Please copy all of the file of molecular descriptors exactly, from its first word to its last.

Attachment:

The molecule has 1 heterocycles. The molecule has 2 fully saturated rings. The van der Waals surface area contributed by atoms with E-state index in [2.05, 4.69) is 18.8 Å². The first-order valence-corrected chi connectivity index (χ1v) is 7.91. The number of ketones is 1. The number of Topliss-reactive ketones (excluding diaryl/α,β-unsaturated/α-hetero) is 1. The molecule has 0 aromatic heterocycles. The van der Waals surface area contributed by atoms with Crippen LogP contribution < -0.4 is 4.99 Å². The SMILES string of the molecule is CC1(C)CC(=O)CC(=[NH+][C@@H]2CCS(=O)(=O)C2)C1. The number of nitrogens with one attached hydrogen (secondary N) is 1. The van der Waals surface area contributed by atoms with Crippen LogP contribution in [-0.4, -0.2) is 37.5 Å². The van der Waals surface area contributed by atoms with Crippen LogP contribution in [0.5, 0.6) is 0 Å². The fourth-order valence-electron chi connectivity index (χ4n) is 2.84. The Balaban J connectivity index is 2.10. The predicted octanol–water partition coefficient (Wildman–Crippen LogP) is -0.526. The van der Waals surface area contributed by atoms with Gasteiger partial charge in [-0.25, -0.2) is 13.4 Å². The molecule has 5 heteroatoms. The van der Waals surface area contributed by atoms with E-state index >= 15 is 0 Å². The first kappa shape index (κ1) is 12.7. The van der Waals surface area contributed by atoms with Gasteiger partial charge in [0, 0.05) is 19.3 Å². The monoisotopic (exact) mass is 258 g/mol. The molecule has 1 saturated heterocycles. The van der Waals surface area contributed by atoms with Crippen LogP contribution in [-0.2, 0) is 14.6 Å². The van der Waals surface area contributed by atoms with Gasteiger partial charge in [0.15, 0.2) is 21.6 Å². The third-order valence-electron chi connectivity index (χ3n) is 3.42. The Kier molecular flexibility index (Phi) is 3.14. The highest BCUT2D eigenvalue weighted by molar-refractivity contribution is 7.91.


The molecule has 1 heterocycles. The molecule has 2 fully saturated rings. The van der Waals surface area contributed by atoms with E-state index in [2.05, 4.69) is 18.8 Å². The first-order valence-corrected chi connectivity index (χ1v) is 7.91. The number of ketones is 1. The number of Topliss-reactive ketones (excluding diaryl/α,β-unsaturated/α-hetero) is 1. The molecule has 0 aromatic heterocycles. The van der Waals surface area contributed by atoms with Crippen LogP contribution < -0.4 is 4.99 Å². The SMILES string of the molecule is CC1(C)CC(=O)CC(=[NH+][C@@H]2CCS(=O)(=O)C2)C1. The number of nitrogens with one attached hydrogen (secondary N) is 1. The van der Waals surface area contributed by atoms with Crippen LogP contribution in [-0.4, -0.2) is 37.5 Å². The van der Waals surface area contributed by atoms with Crippen LogP contribution in [0.5, 0.6) is 0 Å². The fourth-order valence-electron chi connectivity index (χ4n) is 2.84. The Balaban J connectivity index is 2.10. The predicted octanol–water partition coefficient (Wildman–Crippen LogP) is -0.526. The van der Waals surface area contributed by atoms with Gasteiger partial charge in [-0.25, -0.2) is 13.4 Å². The molecule has 5 heteroatoms. The van der Waals surface area contributed by atoms with E-state index >= 15 is 0 Å². The first kappa shape index (κ1) is 12.7. The van der Waals surface area contributed by atoms with Gasteiger partial charge in [0, 0.05) is 19.3 Å². The monoisotopic (exact) mass is 258 g/mol. The molecule has 1 saturated heterocycles. The van der Waals surface area contributed by atoms with Crippen LogP contribution in [-0.2, 0) is 14.6 Å². The van der Waals surface area contributed by atoms with Gasteiger partial charge in [0.15, 0.2) is 21.6 Å². The third-order valence-electron chi connectivity index (χ3n) is 3.42. The Kier molecular flexibility index (Phi) is 3.14. The highest BCUT2D eigenvalue weighted by molar-refractivity contribution is 7.91.